means ancient of ancients, and pur, from Sanskrit, means place.
We draw from a 1,400 year-old lineage that passes through Bangladesh
and the late Sufi Master Sheikh Sufi Sayyed Dayemullah. The lineage
was brought to the West in 1990 by Sheikh Din Muhammed Abdullah.
Our community settled in southern Illinois in 1995, where we now
operate the farm and several businesses and service projects. (For
more on the spiritual heritage of Dayempur Farm, see box, "Illinois
farm has spiritual roots".)
Our foremost intention is for Dayempur to become a working educational
model in which spiritual, environmental, social, economic and political
realms are addressed in order to awaken spiritual consciousness
in all areas of our lives. The vision of Dayempur is to develop
self-reliance, build community and teach of sustainability.
Borrowing from many traditions to farm on chemical-free
The farm produces 35 kinds of vegetables on 2.5 acres currently
under cultivation of a total of 60 acres. Harvest goes to two restaurants
operated by community members, a local food pantry, and to the Dayemi
Tariqat families. Other farm enterprises include medicinal herbs,
honey, laying hens, and grapes.
We are expanding the farmed area by about a half-acre per year,
using cover crops to transition the rolling land into horticultural
use. The farm’s two previous owner-families never used chemicals
in their farming operations.
We apply many other approaches to land care here. Our most important
methodology, however, is trial and error, as well as the courage
to forge ahead by putting ideas into practice.
Through the methodologies of permaculture we are
developing what its founder Bill Mollison called “a sustainable
land-base, an agriculturally productive ecosystem with the same
diversity, stability and resilience as our natural ecosystems.”
Permaculture-inspired features at this time include:
- A large forest garden which contains a hundred
species of medicinal and culinary herbs, food, fruit and utility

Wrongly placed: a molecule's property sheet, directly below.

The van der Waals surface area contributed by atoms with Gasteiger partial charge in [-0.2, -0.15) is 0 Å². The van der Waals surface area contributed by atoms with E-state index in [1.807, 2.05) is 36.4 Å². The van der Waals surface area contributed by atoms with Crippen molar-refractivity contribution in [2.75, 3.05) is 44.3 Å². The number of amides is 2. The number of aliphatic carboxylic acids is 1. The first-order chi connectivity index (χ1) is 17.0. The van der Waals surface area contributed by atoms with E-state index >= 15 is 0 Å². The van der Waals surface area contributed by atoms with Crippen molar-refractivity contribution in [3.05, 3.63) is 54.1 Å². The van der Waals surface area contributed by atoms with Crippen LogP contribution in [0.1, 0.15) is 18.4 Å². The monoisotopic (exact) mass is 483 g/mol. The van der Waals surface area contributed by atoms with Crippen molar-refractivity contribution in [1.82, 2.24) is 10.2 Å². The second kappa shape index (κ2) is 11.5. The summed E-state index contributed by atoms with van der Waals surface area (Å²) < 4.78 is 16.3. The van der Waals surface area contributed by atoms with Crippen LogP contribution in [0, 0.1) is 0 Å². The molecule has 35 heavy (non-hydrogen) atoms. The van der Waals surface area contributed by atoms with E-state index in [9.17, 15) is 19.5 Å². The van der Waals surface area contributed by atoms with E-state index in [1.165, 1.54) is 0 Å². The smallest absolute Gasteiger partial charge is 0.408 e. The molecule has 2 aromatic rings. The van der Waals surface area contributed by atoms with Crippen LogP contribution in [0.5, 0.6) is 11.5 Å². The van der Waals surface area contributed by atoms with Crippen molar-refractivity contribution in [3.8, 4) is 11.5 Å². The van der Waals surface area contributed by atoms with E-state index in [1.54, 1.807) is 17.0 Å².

- Use of the zone system, which starts at zone
zero with the home and radiates out in concentric circles from
the most visited farm area to the least (this is the basis for
what and where we place specific elements in the landscape).
- Alley cropping, where every sixth row of our
larger crop areas contain perennials such as fruit trees and herbs.
- Attention to water flow and collection.
- Developing microclimates for growing- season
- Utilizing recycled and local resources.
- Clean and efficient power generation.
- Many uses of appropriate technology.
Grow Bio-intensive® gardening is a combination
of Biodynamics and the French intensive method, brought to this
country by master gardener Alan Chadwick in the 1960s and continued
by John Jeavons in California. This the system that we utilize in
our winter greenhouse, where we plant our crops in 4- by 20-foot
raised beds with plants in hexagonal patterns packed closely together
so that they act as a living mulch. The crops we plant here are
considered the most nutritious foods that we can plant in the smallest
The natural farming practice of Japanese field
biologist Masanobu Fukuoka, who uses a no-till, cover-crop rotation
throughout the year, is a concept that we are determined to implement
exclusively on our farm fields. We have been experimenting over
the past four years with cover crops specific to our climate and
The clay soil of Southern Illinois requires an abundant amount
of compost and organic material to keep it fertile. Through Fukuoka’s
methods we will be able to relinquish the use of compost and soil
amendments. The cover crops add organic matter and nutrients to
the soil as they die back and slough off material in the root zone.
From Biodynamics, a system of agriculture developed
by Austrian philosopher and scientist Rudolf Steiner in the early
twentieth century, we utilize the field sprays and compost preparations
which enliven soil micro-organisms.
Farm supplies two restaurants, base for education
We believe that local economies and self-sufficiency inspire people
to be more personally responsible in the way that we spend money,
and in what we purchase. During the six-year history of Dayempur
we have been developing an organized, systematic foundation that
will serve us for years to come.
Our fledgling businesses include weekly farmer’s market sales,
medicinal and culinary herbs, honey production, value-added products
such as canned goods and educational workshops. We offer three workshops
a year which include the arts of primitive living skills, agricultural
training and the many uses of appropriate technology.
Our community owns and operates two restaurants that we supply
with fresh produce and herbs throughout the year. We also offer
free produce to community members who put in many hours of volunteer
service work at Dayempur.
Many visitors come to Dayempur throughout the year, including those
from the annual National Solar Tour every October. Agricultural
extension educators have come for field-walks and demonstrations.
I lecture and consult extensively in the U.S., which generates lots
of interest in our work.
Sustainable energy at Dayempur
In 1954 Bell Laboratories developed the first silicon solar cell
which was originally used to power satellite communications. The
element silicon acts as a semiconductor, a substance which is able
to pass electricity partially through itself. In its functional
design, a semiconductor is part conductor, which passes electricity
freely, and part insulator, which blocks the flow.
As the sun’s rays fall on the silicon, or “photovoltaic